I was watching the trial of sprinter Oscar Pistorius which was televised on CNN yesterday evening. I had been following the proceedings of the trial since it first began a week or so before. For those who haven’t been keeping up to date with the news regarding the event, the case is about amputee sprinter Oscar Pistorius who is being prosecuted for the murder of his girlfriend, Reeva Steenkamp. He is accused of shooting her in the middle of the night in their apartment when she went to the toilet cubicle in the bathroom. Pistorius’ defence is that he had thought that it had been an intruder who was in the toilet when he heard the noise while from the toilet while he was in bed.
In the past few sessions of the trial, the prosecution, led by Gerrie Nel, tried to take apart Oscar Pistorius’ account of the shooting. Pistorius had said that when he shot at the toilet door out of fear for his life, he was at the same time yelling out to his girlfriend who he believed was back in the bedroom to call the police. He only realized that his girlfriend might have been in the toilet when he went back to the bedroom and found that she was not there, and he immediately went back to the bathroom to knock down the toilet door in the hope that the person inside was not his girlfriend. The prosecutor questions Pistorius why he had not checked the balcony of his house to see if his girlfriend was there. Pistorius’s reply was that he was alarmed by the possibility that the person in the toilet might have been his girlfriend and wanted to quickly attend to this possibility in case it was true. The prosecutor asks why Pistorius did not check for signs of intrusion into the toilet such as a ladder via the open bathroom window. Pistorius says that he was simply too distraught by the possibility that the person in the toilet was his girlfriend to take this into immediate consideration. The prosecutor asks why Pistorius was still holding his gun when he went back into the bathroom. Pistorius replies that he was simply not in a rational frame of mind to realize whether he was holding a gun or not when he went back into the bathroom.
I believe that the prosecution was trying to make the point that Pistorius had the intention all along to kill his girlfriend because he was holding the gun when he went back to the bathroom even though he knows that the person inside the toilet was his girlfriend. The judge, Thokozile Masipa, interjected to say that she disagrees with the prosecution on the ground that it is possible to know something, and yet hope for another. The session was subsequently adjourned.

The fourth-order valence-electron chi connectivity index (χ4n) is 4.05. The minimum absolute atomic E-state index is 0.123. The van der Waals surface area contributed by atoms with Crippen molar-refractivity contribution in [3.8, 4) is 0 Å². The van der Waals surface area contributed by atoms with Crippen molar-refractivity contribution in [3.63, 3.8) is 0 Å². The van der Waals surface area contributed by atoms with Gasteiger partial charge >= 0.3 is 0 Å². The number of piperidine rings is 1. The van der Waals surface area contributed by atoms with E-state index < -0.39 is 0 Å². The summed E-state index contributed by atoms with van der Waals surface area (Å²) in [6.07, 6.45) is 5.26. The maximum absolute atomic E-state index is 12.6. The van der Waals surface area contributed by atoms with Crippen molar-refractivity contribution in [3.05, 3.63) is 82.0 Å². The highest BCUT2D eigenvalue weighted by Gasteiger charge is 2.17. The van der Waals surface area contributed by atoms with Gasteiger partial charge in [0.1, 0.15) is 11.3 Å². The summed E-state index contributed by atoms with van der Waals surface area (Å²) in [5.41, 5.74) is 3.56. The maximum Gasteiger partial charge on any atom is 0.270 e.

Personally, I find the defence case theory weak. I find it incredible that Pistorius would assume that the noise coming from the bathroom was that of an intruder instead of his girlfriend. In my opinion, a normal person would assume that any noise in the house is coming from that of a family member first, and would check for the presence of his family member before concluding that the noise might be from an intruder. It would have been obvious to Pistorius that his girlfriend might have been in the toilet since she usually slept next to him in bed, and thus it would be apparent to him that she was in the toilet because she was not next to him. Secondly, I think it is odd that Pistorius had his gun near him during the time of the incident. I believe it was the prosecution point that Pistorius normally did not kept his gun with him on other occasions, and Pistorius reply to why he had his gun kept near him at that time was “I don’t know.” Thirdly, I don’t think there were reasonable grounds to discharge his gun into the door even if he thinks it was an intruder. I don’t believe Pistorius testimony that he was put at such state of fear of his life that he would accidentally shoot a few times at the door with the gun. Why should he be so fearful when he has a gun in his hand, and why did he shoot a few times? Wouldn’t a normal person placed in such a situation shout at whoever is in the toilet to identify himself or herself? And if Pistorius had did that, it is expected that the girlfriend inside would have responded, and he would know that it was her instead of an intruder. This point may be taken into account even if Pistorius were to be found guilty on a lower charge of using excessive force for self-protection, but I believe that it can also be used to point towards murder because it is simply unreasonable to exclude such a safe-checking measure. Moreover, isn’t it odd that an intruder would go hide himself in the toilet, and that it would be more reasonable to expect that whoever is inside is a family member using the toilet instead of an intruder trying to harm him? Another damaging witness evidence from the prosecution which I am not sure has been effectively discredited by the defence counsel is that a neighbor said that she heard screams from Pistorius’ house during that night. It corroborates with forensic evidence showing that Reeva Steenkamp was killed not by the first shot, but from the second shot from Pistorius’ pistol. If there was indeed a scream from Reeva, it would show that Pistorius had indeed known who was inside the toilet when he fired his lethal second shot.